NASHVILLE, Tenn. — Jake Locker leads the Titans in rushing and passing yardage, prompting defenses to be aware of his arm and legs.
The second-year pro, however, is developing another way of gaining yards in his first-year as a starting quarterback: with his voice. Locker is seeing first-hand the benefits of an effective hard count to draw penalties against defenders.
Locker recorded his first NFL victory Sunday in the Titans' dramatic 44-41 overtime win against the Lions. He posted career highs in completions (29), attempts (42) and yards (378). Locker also rushed four times for 35 yards, including a career-long 31-yarder near the end of the first half.
Tennessee also benefitted from four 5-yard neutral zone penalties against Detroit that improved field position, set up scoring opportunities and helped the Titans hang onto the ball longer.
"They had, obviously, a good defensive front, and we were trying to slow them down a little bit and help the offensive line," Locker said. "We were able to actually gain, pick up some yards offensively as well in some key situations."
Neutral Zone Penalty 1: The Titans faced third-and-10 from the Detroit 18-yard line in the first quarter and were awarded third-and-5. The next play fell incomplete, but Rob Bironas followed with a 31-yard field goal.
Neutral Zone Penalty 2: The Titans faced second-and-17 from their own 34 in the second quarter and were awarded second-and-12 from their 39, and Locker connected with Jared Cook for a 61-yard catch-and-run for a touchdown.
Neutral Zone Penalty 3: The Titans had first-and-10 from the Detroit 25 late in the first half and received first-and-5 from the 20. Locker lost the same yardage when Detroit stuffed a designed run, and gained it back two plays later with a short throw to Kendall Wright. The drive halted but resulted in a 38-yard field goal by Bironas.
Neutral Zone Penalty 4: The Titans had third-and-9 from the 50 and were awarded third-and-4 from the Detroit 45. Locker completed a 5-yard pass to Craig Stevens to gain the first down, and the Titans kept the ball for an additional three-plus minutes. The drive, however, ended with a wayward 41-yard field goal attempt.
Locker said it can be more effective at home because the offense doesn't have to fight crowd noise the way that it has to on the road.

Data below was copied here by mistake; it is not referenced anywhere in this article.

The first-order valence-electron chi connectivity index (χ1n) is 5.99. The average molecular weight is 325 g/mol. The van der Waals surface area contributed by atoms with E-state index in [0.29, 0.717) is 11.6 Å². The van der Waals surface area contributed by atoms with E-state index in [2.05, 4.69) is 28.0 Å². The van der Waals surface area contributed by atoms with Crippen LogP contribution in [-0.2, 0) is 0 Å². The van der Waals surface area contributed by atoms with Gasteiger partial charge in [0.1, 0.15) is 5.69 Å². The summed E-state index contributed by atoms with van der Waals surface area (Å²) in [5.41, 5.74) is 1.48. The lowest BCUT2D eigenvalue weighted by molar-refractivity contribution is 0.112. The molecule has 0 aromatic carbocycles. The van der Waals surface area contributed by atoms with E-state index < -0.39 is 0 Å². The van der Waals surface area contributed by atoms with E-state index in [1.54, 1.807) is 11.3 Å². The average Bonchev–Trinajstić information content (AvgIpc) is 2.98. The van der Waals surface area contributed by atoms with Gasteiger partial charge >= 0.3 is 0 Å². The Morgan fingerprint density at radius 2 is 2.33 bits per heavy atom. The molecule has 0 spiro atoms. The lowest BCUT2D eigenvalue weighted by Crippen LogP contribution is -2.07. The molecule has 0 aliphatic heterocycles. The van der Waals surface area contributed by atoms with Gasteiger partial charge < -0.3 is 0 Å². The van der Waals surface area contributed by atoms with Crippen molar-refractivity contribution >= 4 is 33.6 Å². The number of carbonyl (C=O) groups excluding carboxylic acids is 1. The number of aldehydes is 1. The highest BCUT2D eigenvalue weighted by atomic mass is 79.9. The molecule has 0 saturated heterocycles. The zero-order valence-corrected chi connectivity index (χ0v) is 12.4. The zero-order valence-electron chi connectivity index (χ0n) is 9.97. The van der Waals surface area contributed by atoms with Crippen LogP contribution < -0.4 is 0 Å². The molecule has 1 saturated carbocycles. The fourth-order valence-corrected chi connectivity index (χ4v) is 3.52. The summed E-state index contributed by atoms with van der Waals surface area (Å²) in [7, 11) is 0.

"It's something that we always practice," Locker said, "and we try to switch the snap count up as much as we can just to give ourselves an advantage, especially at home."
Center Fernado Velasco, who is also in his first year as a starter, said offensive linemen must maintain focus to avoid committing a false start.
"You've just really got to prepare your mindset: 'This play is on two, or we're going with the quick play. I credit Jake," Velasco said. "He did a good job with that (Sunday). Usually, the older, veteran quarterbacks — Kerry Collins, (Matt) Hasselbeck — those are the guys with the great hard counts that can really get guys offsides because they've got the grind in their voice because they've been doing it forever."
Velasco said the Titans tried to use the aggressiveness of the Lions' front four against them.
"That was something that Coach (Chris) Palmer had been preaching to (Locker) all week because these guys like to rush the passer," Velasco said. "They're looking for any little tendency, any kind of niche, anything that can give them an extra step to get up field."
The Titans (1-2) will face an aggressive defense again this week when they visit the Texans (3-0). Houston has nine sacks (tied for sixth in the NFL), with defensive end J.J. Watt already tallying 5.5 to lead the AFC and rank second in the league in the category.
Titans coach Mike Munchak said he's been impressed with how Locker has handled the less conspicuous aspects of what many consider the most difficult position in sports.
"I just think the way he's controlling the huddle, the line of scrimmage, the way he's adjusting to what defenses are doing, the way he — (Detroit) likes to pass rush and he got them four times on a hard count," Munchak said. "That really takes away some of their aggressiveness when you can do that as a quarterback, so he's aware. He's not just so caught up in what he's doing. He's aware of the game within the game and how those things make a difference. He's checking plays. If it's Cover 0 Blitz, he's going to other things. He's aware of what's going on around him, so that's fun to watch a young guy be able to do those things already."